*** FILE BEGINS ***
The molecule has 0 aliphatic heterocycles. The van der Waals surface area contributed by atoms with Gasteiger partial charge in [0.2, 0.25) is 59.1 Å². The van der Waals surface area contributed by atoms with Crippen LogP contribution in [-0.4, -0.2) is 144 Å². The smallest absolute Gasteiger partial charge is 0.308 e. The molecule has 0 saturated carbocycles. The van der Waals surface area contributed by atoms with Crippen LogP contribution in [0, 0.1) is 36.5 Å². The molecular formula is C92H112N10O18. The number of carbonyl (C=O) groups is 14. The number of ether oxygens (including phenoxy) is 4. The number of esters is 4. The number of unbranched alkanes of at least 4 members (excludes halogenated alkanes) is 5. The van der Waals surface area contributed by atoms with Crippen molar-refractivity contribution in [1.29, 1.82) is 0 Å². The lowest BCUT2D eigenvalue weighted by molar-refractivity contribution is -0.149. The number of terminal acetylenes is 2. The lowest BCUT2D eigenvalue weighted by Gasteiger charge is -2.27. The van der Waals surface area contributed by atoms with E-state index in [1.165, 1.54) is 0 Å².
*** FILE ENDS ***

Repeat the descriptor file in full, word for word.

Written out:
The molecule has 0 aliphatic heterocycles. The van der Waals surface area contributed by atoms with Gasteiger partial charge in [0.2, 0.25) is 59.1 Å². The van der Waals surface area contributed by atoms with Crippen LogP contribution in [-0.4, -0.2) is 144 Å². The smallest absolute Gasteiger partial charge is 0.308 e. The molecule has 0 saturated carbocycles. The van der Waals surface area contributed by atoms with Crippen LogP contribution in [0, 0.1) is 36.5 Å². The molecular formula is C92H112N10O18. The number of carbonyl (C=O) groups is 14. The number of ether oxygens (including phenoxy) is 4. The number of esters is 4. The number of unbranched alkanes of at least 4 members (excludes halogenated alkanes) is 5. The van der Waals surface area contributed by atoms with Crippen molar-refractivity contribution in [1.29, 1.82) is 0 Å². The lowest BCUT2D eigenvalue weighted by molar-refractivity contribution is -0.149. The number of terminal acetylenes is 2. The lowest BCUT2D eigenvalue weighted by Gasteiger charge is -2.27. The van der Waals surface area contributed by atoms with E-state index in [1.165, 1.54) is 0 Å².